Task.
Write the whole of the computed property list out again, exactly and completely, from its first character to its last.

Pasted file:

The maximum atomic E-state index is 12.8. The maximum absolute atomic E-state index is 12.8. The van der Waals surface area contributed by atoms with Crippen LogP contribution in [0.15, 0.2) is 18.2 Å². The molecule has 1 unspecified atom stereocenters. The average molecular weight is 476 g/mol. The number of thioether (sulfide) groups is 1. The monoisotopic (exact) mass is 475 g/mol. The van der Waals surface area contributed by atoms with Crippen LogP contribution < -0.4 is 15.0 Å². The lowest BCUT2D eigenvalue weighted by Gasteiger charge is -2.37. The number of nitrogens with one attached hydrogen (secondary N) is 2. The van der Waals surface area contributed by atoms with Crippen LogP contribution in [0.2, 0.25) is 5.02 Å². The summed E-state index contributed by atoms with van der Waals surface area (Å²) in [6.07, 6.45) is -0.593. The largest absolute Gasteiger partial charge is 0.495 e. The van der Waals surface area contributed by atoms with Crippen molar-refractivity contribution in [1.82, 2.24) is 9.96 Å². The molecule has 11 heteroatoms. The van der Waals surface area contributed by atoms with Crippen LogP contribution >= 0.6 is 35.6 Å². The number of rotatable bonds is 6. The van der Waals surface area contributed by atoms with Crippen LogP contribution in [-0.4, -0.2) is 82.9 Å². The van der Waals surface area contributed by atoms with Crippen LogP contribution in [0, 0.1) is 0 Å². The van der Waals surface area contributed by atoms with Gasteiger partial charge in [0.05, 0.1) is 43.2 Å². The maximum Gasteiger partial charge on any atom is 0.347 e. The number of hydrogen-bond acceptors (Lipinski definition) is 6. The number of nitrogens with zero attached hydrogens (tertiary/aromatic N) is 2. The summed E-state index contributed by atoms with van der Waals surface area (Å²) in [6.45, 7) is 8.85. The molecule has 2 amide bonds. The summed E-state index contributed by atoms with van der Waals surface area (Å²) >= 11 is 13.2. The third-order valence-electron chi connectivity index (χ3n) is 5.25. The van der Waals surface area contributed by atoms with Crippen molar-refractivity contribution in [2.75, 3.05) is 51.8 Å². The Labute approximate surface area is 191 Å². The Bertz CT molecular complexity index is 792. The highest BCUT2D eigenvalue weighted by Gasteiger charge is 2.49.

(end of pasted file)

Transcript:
The maximum atomic E-state index is 12.8. The maximum absolute atomic E-state index is 12.8. The van der Waals surface area contributed by atoms with Crippen LogP contribution in [0.15, 0.2) is 18.2 Å². The molecule has 1 unspecified atom stereocenters. The average molecular weight is 476 g/mol. The number of thioether (sulfide) groups is 1. The monoisotopic (exact) mass is 475 g/mol. The van der Waals surface area contributed by atoms with Crippen LogP contribution < -0.4 is 15.0 Å². The lowest BCUT2D eigenvalue weighted by Gasteiger charge is -2.37. The number of nitrogens with one attached hydrogen (secondary N) is 2. The van der Waals surface area contributed by atoms with Crippen LogP contribution in [0.2, 0.25) is 5.02 Å². The summed E-state index contributed by atoms with van der Waals surface area (Å²) in [6.07, 6.45) is -0.593. The largest absolute Gasteiger partial charge is 0.495 e. The van der Waals surface area contributed by atoms with Crippen molar-refractivity contribution in [1.82, 2.24) is 9.96 Å². The molecule has 11 heteroatoms. The van der Waals surface area contributed by atoms with Crippen LogP contribution >= 0.6 is 35.6 Å². The number of rotatable bonds is 6. The van der Waals surface area contributed by atoms with Crippen LogP contribution in [-0.4, -0.2) is 82.9 Å². The van der Waals surface area contributed by atoms with Crippen LogP contribution in [0, 0.1) is 0 Å². The van der Waals surface area contributed by atoms with Gasteiger partial charge in [0.05, 0.1) is 43.2 Å². The maximum Gasteiger partial charge on any atom is 0.347 e. The number of hydrogen-bond acceptors (Lipinski definition) is 6. The number of nitrogens with zero attached hydrogens (tertiary/aromatic N) is 2. The summed E-state index contributed by atoms with van der Waals surface area (Å²) in [6.45, 7) is 8.85. The molecule has 2 amide bonds. The summed E-state index contributed by atoms with van der Waals surface area (Å²) >= 11 is 13.2. The third-order valence-electron chi connectivity index (χ3n) is 5.25. The van der Waals surface area contributed by atoms with Crippen molar-refractivity contribution in [2.75, 3.05) is 51.8 Å². The Labute approximate surface area is 191 Å². The Bertz CT molecular complexity index is 792. The highest BCUT2D eigenvalue weighted by Gasteiger charge is 2.49.